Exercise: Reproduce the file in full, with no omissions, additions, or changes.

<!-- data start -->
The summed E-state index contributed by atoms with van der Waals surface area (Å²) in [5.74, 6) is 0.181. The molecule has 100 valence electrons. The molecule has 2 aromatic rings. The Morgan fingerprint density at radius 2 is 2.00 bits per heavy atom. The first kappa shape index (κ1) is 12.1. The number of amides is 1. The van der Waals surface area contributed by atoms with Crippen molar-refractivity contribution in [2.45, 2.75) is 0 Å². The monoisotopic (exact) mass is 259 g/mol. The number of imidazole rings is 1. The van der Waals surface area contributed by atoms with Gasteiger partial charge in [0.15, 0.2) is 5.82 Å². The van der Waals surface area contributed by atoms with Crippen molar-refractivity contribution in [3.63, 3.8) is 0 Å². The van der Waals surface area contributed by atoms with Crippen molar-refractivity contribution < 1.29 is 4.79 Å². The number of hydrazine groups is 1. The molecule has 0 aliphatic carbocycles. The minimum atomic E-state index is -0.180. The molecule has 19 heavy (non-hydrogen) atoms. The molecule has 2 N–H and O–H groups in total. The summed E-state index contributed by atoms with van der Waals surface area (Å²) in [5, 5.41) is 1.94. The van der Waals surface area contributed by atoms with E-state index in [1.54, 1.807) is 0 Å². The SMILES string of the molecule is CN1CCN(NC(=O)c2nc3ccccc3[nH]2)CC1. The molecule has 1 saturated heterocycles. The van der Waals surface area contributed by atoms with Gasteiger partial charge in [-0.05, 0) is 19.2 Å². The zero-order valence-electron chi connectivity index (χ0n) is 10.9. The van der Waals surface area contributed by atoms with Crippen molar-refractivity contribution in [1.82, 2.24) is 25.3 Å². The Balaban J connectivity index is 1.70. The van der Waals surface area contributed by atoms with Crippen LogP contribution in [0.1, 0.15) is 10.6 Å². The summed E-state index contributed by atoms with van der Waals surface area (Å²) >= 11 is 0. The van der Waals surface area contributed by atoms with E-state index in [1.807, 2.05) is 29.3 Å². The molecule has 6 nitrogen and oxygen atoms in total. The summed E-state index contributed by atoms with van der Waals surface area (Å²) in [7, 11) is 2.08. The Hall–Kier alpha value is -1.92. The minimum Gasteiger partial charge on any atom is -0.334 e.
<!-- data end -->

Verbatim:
The summed E-state index contributed by atoms with van der Waals surface area (Å²) in [5.74, 6) is 0.181. The molecule has 100 valence electrons. The molecule has 2 aromatic rings. The Morgan fingerprint density at radius 2 is 2.00 bits per heavy atom. The first kappa shape index (κ1) is 12.1. The number of amides is 1. The van der Waals surface area contributed by atoms with Crippen molar-refractivity contribution in [2.45, 2.75) is 0 Å². The monoisotopic (exact) mass is 259 g/mol. The number of imidazole rings is 1. The van der Waals surface area contributed by atoms with Gasteiger partial charge in [0.15, 0.2) is 5.82 Å². The van der Waals surface area contributed by atoms with Crippen molar-refractivity contribution in [3.63, 3.8) is 0 Å². The van der Waals surface area contributed by atoms with Crippen molar-refractivity contribution < 1.29 is 4.79 Å². The number of hydrazine groups is 1. The molecule has 0 aliphatic carbocycles. The minimum atomic E-state index is -0.180. The molecule has 19 heavy (non-hydrogen) atoms. The molecule has 2 N–H and O–H groups in total. The summed E-state index contributed by atoms with van der Waals surface area (Å²) in [5, 5.41) is 1.94. The van der Waals surface area contributed by atoms with E-state index in [1.54, 1.807) is 0 Å². The SMILES string of the molecule is CN1CCN(NC(=O)c2nc3ccccc3[nH]2)CC1. The molecule has 1 saturated heterocycles. The van der Waals surface area contributed by atoms with Gasteiger partial charge in [-0.05, 0) is 19.2 Å². The zero-order valence-electron chi connectivity index (χ0n) is 10.9. The van der Waals surface area contributed by atoms with Crippen molar-refractivity contribution in [1.82, 2.24) is 25.3 Å². The Balaban J connectivity index is 1.70. The van der Waals surface area contributed by atoms with Crippen LogP contribution in [0.1, 0.15) is 10.6 Å². The summed E-state index contributed by atoms with van der Waals surface area (Å²) >= 11 is 0. The van der Waals surface area contributed by atoms with E-state index in [1.807, 2.05) is 29.3 Å². The molecule has 6 nitrogen and oxygen atoms in total. The summed E-state index contributed by atoms with van der Waals surface area (Å²) in [7, 11) is 2.08. The Hall–Kier alpha value is -1.92. The minimum Gasteiger partial charge on any atom is -0.334 e.